Minimal Change Disease (MCD) is a disorder in which there is damage to the glomeruli. A glomerulus (plural – glomeruli) is a cluster of capillaries in the kidney which is responsible for filtering waste products from the blood. Minimal Change Disease is called so because the damage cannot be seen under a light microscope. It can only be seen under an electron microscope. It is the most common cause of nephrotic syndrome in children. It is also seen in adults but is less common.
MCD can be primary/idiopathic (which means that the exact cause is unknown) or secondary (caused by another disease or drug). It is usually primary in children and secondary in adults.
Secondary causes of MCD can be:
- Allergic reactions
- Drugs – Lithium, painkillers (NSAIDs), some antibiotics
- Tumors – Leukemia, Lymphoma
- Viral infections, Syphilis, HIV, Hepatitis
Signs & Symptoms:
- Foamy urine – due to proteinuria (protein leaking into the urine)
- Swelling all over the body, like around the ankles and eyes – due to fluid buildup in the body. This is known as edema.
- Weight gain due to fluid buildup
- Nephrotic Syndrome: characterized by a set of symptoms that occur together and affects the kidneys. These include edema, proteinuria, loss of protein in blood (hypoalbuminemia), high levels of fats/lipids in the blood (hyperlipidemia) and increased tendency to form blood clots (hypercoagulability).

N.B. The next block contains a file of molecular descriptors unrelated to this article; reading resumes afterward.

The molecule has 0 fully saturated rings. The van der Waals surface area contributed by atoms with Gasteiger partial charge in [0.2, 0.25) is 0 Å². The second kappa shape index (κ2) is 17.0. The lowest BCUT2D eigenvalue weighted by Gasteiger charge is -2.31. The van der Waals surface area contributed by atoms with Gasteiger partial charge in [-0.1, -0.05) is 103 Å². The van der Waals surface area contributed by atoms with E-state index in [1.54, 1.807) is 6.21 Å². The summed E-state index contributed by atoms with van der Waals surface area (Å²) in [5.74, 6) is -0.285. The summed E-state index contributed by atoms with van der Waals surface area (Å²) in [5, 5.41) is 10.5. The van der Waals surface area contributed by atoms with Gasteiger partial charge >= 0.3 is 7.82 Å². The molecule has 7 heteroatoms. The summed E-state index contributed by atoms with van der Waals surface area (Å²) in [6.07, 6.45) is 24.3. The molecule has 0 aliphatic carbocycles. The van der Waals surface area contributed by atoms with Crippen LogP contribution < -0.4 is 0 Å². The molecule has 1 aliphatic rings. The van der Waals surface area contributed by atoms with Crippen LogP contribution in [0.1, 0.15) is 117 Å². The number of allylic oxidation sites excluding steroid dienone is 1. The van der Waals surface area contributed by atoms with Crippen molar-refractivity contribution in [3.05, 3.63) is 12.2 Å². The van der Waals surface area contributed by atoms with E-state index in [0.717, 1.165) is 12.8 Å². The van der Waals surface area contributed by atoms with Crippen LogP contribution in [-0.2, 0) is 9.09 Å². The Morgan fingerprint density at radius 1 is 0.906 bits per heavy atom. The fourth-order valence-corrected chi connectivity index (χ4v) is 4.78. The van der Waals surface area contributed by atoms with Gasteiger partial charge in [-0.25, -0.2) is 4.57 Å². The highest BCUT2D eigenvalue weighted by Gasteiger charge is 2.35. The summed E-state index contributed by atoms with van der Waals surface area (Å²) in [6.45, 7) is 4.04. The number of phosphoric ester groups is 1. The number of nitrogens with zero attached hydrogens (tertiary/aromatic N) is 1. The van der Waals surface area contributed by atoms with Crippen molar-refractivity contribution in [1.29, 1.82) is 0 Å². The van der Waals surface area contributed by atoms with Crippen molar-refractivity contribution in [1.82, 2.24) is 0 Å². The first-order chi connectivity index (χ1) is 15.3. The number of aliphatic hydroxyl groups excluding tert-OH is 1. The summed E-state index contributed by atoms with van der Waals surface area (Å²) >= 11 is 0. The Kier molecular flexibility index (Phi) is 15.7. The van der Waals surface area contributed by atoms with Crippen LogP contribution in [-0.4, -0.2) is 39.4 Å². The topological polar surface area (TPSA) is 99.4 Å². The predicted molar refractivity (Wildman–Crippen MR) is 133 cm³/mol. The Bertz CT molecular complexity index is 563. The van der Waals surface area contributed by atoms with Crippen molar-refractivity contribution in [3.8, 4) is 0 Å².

- Urine test: to detect protein and blood in the urine
- Blood test: to detect protein, cholesterol and waste products in the blood
- Glomerular filtration rate (GFR): to determine how well your kidneys are filtering wastes from your body
- Kidney biopsy: shows normal appearing glomeruli on the light microscope
Treatment is initially started with a type of drug called corticosteroids, often called steroids. It is generally effective within weeks. A complete remission may occur, but it can recur later in life. Those with recurrent MCD that does not resolve with steroids may require other forms of chemotherapy.
For the symptoms of swelling (edema), you may also receive:
- ACE Inhibitor (angiotensin converting enzyme inhibitors) or ARBs (angiotensin II receptor blockers)
- Diuretics (water pills)
- Low salt (sodium) diet
Disclaimer: The UCLA Health System cannot guarantee the accuracy of such information. The information is provided without warranty or guarantee of any kind. Please speak to your Physician before making any changes.